Updated: 6/16/2021

Achondroplasia

0%
Topic
Review Topic
0
0
N/A
N/A
Questions
18
0
0
100%
0%
Evidence
11
0
0
100%
0%
Videos / Pods
1
Topic
Images
https://upload.orthobullets.com/topic/4094/images/Clinical photo - colorado_moved.jpg
https://upload.orthobullets.com/topic/4094/images/histology and zone structure of the physis.jpg
https://upload.orthobullets.com/topic/4094/images/zone structure of the physis.jpg
https://upload.orthobullets.com/topic/4094/images/achondroplasia clinical features.jpg
https://upload.orthobullets.com/topic/4094/images/achondroplasia trident hand clinical photograph.jpg
https://upload.orthobullets.com/topic/4094/images/ap and lateral spine radiographs in achondroplasia.jpg
  • summary
    • Achondroplasia is a common congenital skeletal dysplasia caused by an autosomal dominant mutation in the fibroblast growth factor receptor 3 gene. Patients present with rhizomelic dwarfism with characteristic features such as lumbar and foramen magnum stenosis, frontal bossing and normal intelligence. 
    • Diagnosis is made based on family history associated with typical clinical and radiographic features.
    • Treatment involves observation and physical therapy for majority of spinal anomalies. Surgical spinal instrumentation and fusion are indicated in patients with progressive spinal stenosis associated with neurological deficits. 
  • Epidemiology
    • Incidence
      • most common skeletal dysplasia
  • Etiology
    • Genetics
      • a sporadic mutation initially in >80%, then AD
        • risk increases with advanced paternal age
      • caused by G380 mutation of FGFR3 (fibroblast growth factor receptor 3, on chromosome 4P)
        • gain of function mutation that increases inhibition of chondrocyte proliferation in the proliferative zone of the physis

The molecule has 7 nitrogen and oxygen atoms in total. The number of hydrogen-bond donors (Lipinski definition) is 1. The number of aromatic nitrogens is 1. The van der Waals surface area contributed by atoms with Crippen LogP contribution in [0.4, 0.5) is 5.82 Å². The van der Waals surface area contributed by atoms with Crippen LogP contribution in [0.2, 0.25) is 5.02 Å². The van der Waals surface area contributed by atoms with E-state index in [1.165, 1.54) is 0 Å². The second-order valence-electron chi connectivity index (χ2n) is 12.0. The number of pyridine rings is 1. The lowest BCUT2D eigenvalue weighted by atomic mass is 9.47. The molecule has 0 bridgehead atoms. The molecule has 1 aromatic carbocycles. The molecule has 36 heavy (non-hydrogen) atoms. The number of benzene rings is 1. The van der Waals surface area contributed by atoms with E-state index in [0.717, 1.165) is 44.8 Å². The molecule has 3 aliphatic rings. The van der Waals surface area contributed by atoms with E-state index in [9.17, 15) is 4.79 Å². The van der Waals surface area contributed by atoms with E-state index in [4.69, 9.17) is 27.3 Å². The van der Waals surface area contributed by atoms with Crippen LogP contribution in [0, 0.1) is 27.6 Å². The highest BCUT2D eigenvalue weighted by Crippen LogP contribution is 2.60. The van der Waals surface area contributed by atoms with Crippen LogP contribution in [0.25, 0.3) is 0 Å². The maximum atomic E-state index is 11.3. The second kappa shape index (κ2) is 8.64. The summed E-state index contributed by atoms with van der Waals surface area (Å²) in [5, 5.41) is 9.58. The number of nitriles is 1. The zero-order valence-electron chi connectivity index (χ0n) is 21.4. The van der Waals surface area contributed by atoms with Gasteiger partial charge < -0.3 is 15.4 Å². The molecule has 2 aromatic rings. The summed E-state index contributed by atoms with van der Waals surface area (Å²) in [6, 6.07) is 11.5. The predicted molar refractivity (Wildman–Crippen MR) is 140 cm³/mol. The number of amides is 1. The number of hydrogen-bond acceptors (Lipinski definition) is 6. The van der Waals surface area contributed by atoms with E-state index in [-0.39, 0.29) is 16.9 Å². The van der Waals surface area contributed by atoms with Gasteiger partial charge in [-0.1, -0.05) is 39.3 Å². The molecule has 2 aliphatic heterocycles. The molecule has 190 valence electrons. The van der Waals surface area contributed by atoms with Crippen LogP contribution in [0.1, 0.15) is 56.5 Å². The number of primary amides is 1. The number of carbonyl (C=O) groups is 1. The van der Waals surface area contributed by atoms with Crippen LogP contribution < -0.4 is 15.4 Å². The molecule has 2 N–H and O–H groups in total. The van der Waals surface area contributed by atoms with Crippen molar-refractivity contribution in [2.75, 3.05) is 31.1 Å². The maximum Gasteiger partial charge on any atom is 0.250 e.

• results in defect in endochondral bone formation
        • a quantitative cartilage defect
    • Associated conditions
      • medical conditions
        • weight control problems
        • hearing loss
        • tonsillar hypertrophy
        • frequent otitis media
      • spinal manifestations
        • lumbar stenosis
          • patients at risk due to short pedicles, thick facets and ligamentum flavum
          • most likely to cause disability
        • thoracolumbar kyphosis
        • foramen magnum stenosis
          • may cause periods of apnea or suddent death in infants
  • Presentation
    • Symptoms
      • history
        • normal intelligence
        • delayed motor milestones
      • symptoms of spinal stenosis
        • pseudoclaudication and standing discomfort
        • numbness and paresthesias
        • subjective weakness
    • Physical exam
      • rhizomelic dwarfism
        • humerus shorter than forearm and femur shorter than tibia
        • normal trunk
        • adult height ~ 50 inches
      • facial features
        • frontal bossing
      • extremities
        • trident hands (fingers same length with divergent ring and middle fingers)
        • genu varum
        • radial head subluxation
        • muscular hypotonia in infancy
      • spine
        • thoracolumbar kyphosis
        • excessive lordosis
  • Imaging
    • Radiographs
      • lumbar spine findings
        • shortened pedicles
        • decreased interpedicular distance from L1-S1 (pathognomonic)
        • vertebral wedging in thoracolumbar kyphosis
        • posterior vertebral scalloping
      • pelvis and extremities
        • recommended views